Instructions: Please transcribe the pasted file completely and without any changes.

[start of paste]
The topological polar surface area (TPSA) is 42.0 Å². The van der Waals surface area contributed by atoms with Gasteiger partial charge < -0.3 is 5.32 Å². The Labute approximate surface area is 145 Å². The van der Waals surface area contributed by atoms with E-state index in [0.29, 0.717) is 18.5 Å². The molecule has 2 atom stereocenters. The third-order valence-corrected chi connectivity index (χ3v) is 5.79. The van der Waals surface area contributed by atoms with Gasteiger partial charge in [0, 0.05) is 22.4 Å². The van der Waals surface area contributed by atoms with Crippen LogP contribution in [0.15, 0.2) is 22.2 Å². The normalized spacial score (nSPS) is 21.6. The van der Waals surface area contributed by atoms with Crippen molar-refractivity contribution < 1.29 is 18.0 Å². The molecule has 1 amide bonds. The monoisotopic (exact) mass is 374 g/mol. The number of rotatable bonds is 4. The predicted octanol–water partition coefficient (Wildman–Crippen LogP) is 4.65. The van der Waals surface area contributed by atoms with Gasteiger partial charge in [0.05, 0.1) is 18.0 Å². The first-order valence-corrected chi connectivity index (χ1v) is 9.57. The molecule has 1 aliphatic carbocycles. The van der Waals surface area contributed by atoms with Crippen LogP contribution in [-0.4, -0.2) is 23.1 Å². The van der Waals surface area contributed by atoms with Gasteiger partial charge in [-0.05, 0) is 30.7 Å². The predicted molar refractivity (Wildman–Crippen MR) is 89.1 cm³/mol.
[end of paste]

The topological polar surface area (TPSA) is 42.0 Å². The van der Waals surface area contributed by atoms with Gasteiger partial charge < -0.3 is 5.32 Å². The Labute approximate surface area is 145 Å². The van der Waals surface area contributed by atoms with E-state index in [0.29, 0.717) is 18.5 Å². The molecule has 2 atom stereocenters. The third-order valence-corrected chi connectivity index (χ3v) is 5.79. The van der Waals surface area contributed by atoms with Gasteiger partial charge in [0, 0.05) is 22.4 Å². The van der Waals surface area contributed by atoms with Crippen LogP contribution in [0.15, 0.2) is 22.2 Å². The normalized spacial score (nSPS) is 21.6. The van der Waals surface area contributed by atoms with Crippen molar-refractivity contribution < 1.29 is 18.0 Å². The molecule has 1 amide bonds. The monoisotopic (exact) mass is 374 g/mol. The number of rotatable bonds is 4. The predicted octanol–water partition coefficient (Wildman–Crippen LogP) is 4.65. The van der Waals surface area contributed by atoms with Gasteiger partial charge in [0.05, 0.1) is 18.0 Å². The first-order valence-corrected chi connectivity index (χ1v) is 9.57. The molecule has 1 aliphatic carbocycles. The van der Waals surface area contributed by atoms with Crippen LogP contribution in [-0.4, -0.2) is 23.1 Å². The van der Waals surface area contributed by atoms with Gasteiger partial charge in [-0.05, 0) is 30.7 Å². The predicted molar refractivity (Wildman–Crippen MR) is 89.1 cm³/mol.